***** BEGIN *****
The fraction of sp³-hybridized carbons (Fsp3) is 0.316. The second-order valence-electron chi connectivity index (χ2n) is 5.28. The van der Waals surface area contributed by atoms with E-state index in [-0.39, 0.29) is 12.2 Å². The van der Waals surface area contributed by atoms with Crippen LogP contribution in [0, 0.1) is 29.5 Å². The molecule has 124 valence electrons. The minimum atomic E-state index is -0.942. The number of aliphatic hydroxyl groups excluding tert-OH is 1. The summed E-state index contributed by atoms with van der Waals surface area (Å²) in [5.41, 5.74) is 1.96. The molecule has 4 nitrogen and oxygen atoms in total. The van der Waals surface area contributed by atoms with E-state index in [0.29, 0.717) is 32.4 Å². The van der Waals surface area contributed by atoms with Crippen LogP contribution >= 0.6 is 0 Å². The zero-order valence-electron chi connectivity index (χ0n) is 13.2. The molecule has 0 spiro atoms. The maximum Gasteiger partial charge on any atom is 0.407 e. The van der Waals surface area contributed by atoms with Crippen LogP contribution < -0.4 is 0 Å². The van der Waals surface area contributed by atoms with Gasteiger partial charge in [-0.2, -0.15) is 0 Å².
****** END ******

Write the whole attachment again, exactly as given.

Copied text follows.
The fraction of sp³-hybridized carbons (Fsp3) is 0.316. The second-order valence-electron chi connectivity index (χ2n) is 5.28. The van der Waals surface area contributed by atoms with E-state index in [-0.39, 0.29) is 12.2 Å². The van der Waals surface area contributed by atoms with Crippen LogP contribution in [0, 0.1) is 29.5 Å². The molecule has 124 valence electrons. The minimum atomic E-state index is -0.942. The number of aliphatic hydroxyl groups excluding tert-OH is 1. The summed E-state index contributed by atoms with van der Waals surface area (Å²) in [5.41, 5.74) is 1.96. The molecule has 4 nitrogen and oxygen atoms in total. The van der Waals surface area contributed by atoms with E-state index in [0.29, 0.717) is 32.4 Å². The van der Waals surface area contributed by atoms with Crippen LogP contribution >= 0.6 is 0 Å². The zero-order valence-electron chi connectivity index (χ0n) is 13.2. The molecule has 0 spiro atoms. The maximum Gasteiger partial charge on any atom is 0.407 e. The van der Waals surface area contributed by atoms with Crippen LogP contribution < -0.4 is 0 Å². The van der Waals surface area contributed by atoms with Gasteiger partial charge in [-0.2, -0.15) is 0 Å².